Management of Crown Gall: The best way to avoid crown gall is to plant vines in areas where there have never been vineyards and to plant vines that are free of A. vitis and A. tumerfacians. New sites that have never been planted in vineyards are considered to be free of the pathogen. Although A. vitis has been isolated from wild Vitis riparia grapes, none of the strains were pathogenic (capable of inducing the galling). Once a vineyard becomes contaminated with gall forming Agrobacterium, it is difficult to remove because the bacterium survives in grape debris for at least 2 years after the vines are removed. Agrobacterium can also remain in the soil of infected vineyards and infect new plantings.

If you are planting vines in a vineyard with crown gall, select cultivars and rootstocks that are somewhat resistant to crown gall. Resistant (not immune) cultivars include cultivars of Vitis labrusca, some hybrids, and the rootstocks Courderc 3309, 101-14 Mgt, V. riparia, V. rupestris, V. amurensis, and Riparia Gloire. The rootstocks 5C and V. berlandieri are thought to be moderately susceptible to crown gall. Avoid the rootstocks Teleki 5c, 110 Richter, 420A , 775P, and Dogridge, which are highly susceptible.

One way to manage the formation of the galls is to protect the vines against cold injury:

  1. Do not apply excessive amounts of nitrogen fertilizers.
  2. Avoid unnecessary wounding of the vines.
  3. Remove and destroy all dead and infected plants.
  4. Where there are freezing temperatures, cover the graft with soil in the fall and then remove it in spring.
  5. During the growing season, active copper fungicides that control downy mildew may also reduce Agrobacterium populations.
  6. In frost-prone areas, plant cold resistant and gall resistant cultivars.
  7. Nematodes can increase infection by Agrobacerium. Test the soil for nematodes and treat them before planting a vineyard.
  8. Diseased trunks should be removed, if possible, and multiple trunks should be trained.

Treating Infected Vines: Because Agrobacterium is systematic (found throughout the grapevine), removing the gall will not control the disease. In most varieties, application of antibiotics, kerosene, or proprietary disinfectants usually does not reduce the incidence of galls. Galltrol® (AgBioChem) is a non tumor forming strain of Agrobacterium rhizogenes strain K84 and a EPA-registered biological control product. K84 is not effective against all strains of Agrobacterium and does not prevent infection by A. vitis.

Treating Nursery Stock: Nursery stock can be tested to see whether it has Agrobacterium vitis. Heat treating cuttings in water at 50º C (about 123 º F) for 60 minutes reduces the level of A. vitis infection by more than 90% but does not completely eradicate the bacteria. At these temperatures there is also a danger of injuring dormant buds and possibly vascular cambium. Another method is to propagate vines from shoot tips in tissue culture medium.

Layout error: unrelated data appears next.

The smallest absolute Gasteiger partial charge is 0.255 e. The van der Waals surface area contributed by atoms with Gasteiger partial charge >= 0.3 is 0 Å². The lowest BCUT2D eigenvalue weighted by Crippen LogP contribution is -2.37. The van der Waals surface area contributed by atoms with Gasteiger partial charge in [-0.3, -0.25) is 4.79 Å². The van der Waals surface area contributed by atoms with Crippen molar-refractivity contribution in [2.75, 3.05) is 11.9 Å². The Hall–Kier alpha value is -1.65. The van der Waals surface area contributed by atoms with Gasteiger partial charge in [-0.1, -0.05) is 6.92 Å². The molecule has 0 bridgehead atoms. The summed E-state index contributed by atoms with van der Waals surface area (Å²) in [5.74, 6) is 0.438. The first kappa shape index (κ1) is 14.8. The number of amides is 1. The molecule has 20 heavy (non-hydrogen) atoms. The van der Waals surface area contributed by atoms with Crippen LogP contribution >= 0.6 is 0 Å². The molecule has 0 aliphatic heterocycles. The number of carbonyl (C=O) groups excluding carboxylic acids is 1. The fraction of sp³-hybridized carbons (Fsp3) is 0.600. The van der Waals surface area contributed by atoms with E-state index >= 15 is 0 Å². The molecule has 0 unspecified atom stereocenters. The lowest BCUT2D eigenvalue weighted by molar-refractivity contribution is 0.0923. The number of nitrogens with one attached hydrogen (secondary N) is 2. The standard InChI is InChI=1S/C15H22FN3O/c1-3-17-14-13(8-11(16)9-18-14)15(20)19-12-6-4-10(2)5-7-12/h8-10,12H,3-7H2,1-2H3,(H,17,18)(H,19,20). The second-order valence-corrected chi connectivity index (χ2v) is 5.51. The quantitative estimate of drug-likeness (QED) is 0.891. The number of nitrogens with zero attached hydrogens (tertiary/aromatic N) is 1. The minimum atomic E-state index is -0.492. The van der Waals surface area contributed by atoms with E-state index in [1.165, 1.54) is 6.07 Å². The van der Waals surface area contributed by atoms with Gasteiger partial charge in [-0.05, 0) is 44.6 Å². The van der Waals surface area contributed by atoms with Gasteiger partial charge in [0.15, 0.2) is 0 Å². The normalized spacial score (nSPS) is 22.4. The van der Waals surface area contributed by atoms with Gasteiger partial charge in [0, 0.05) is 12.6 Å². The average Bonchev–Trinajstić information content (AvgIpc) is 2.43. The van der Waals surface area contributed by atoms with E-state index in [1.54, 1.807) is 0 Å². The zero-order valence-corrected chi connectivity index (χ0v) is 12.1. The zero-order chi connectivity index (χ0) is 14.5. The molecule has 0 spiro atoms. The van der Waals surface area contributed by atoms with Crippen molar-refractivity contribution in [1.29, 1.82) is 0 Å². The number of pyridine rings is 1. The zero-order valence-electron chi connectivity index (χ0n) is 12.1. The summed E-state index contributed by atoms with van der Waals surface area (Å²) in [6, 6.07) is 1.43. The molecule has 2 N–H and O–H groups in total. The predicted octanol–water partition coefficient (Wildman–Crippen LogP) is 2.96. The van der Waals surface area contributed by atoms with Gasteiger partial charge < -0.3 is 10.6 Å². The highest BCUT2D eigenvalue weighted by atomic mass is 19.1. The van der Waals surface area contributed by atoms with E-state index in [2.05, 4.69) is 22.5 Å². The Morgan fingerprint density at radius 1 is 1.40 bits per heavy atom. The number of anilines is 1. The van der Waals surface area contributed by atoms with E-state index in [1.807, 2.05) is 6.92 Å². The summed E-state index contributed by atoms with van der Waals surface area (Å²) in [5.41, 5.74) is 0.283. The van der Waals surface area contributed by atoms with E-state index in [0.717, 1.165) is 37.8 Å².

Current Research: Dr. Thomas Burr of Cornell University is doing some interesting research on crown gall and the organism that causes it. They are testing a strain of Agrobacterium vitis that they believe inhibits the formation of grown gall, called "F2/5". After two years of field experiments, the application of F2/5 (soil drenches) reduced formation of crown galls by about 50 percent. They are currently testing the effectiveness of F2/5 under field conditions in the Finger Lakes and Lake Erie Regions. There are also trials in Michigan and New York State with crown gall bacteria-free planting stock, with the expectation that such material can be kept free of bacteria through the propagation and distribution process.

Until effective strategies are found to avoid propagation and subsequent development of Crown Gall, our best advice remains to select vineyard sites that have minimal risk of low temperature injury, which still appears to be a primary contributing factor to gall development. We are aware that some galling has been observed in the absence of winter exposure (first year development), which appears to have resulted from propagation or nursery technique and we do sincerely hope that nurseries might lead the way in using phytosanitary techniques that do inadvertently cause greater problems than those they are trying to eliminate.

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VII. Upcoming meetings: (See also the May-June issue of Vintner's Corner)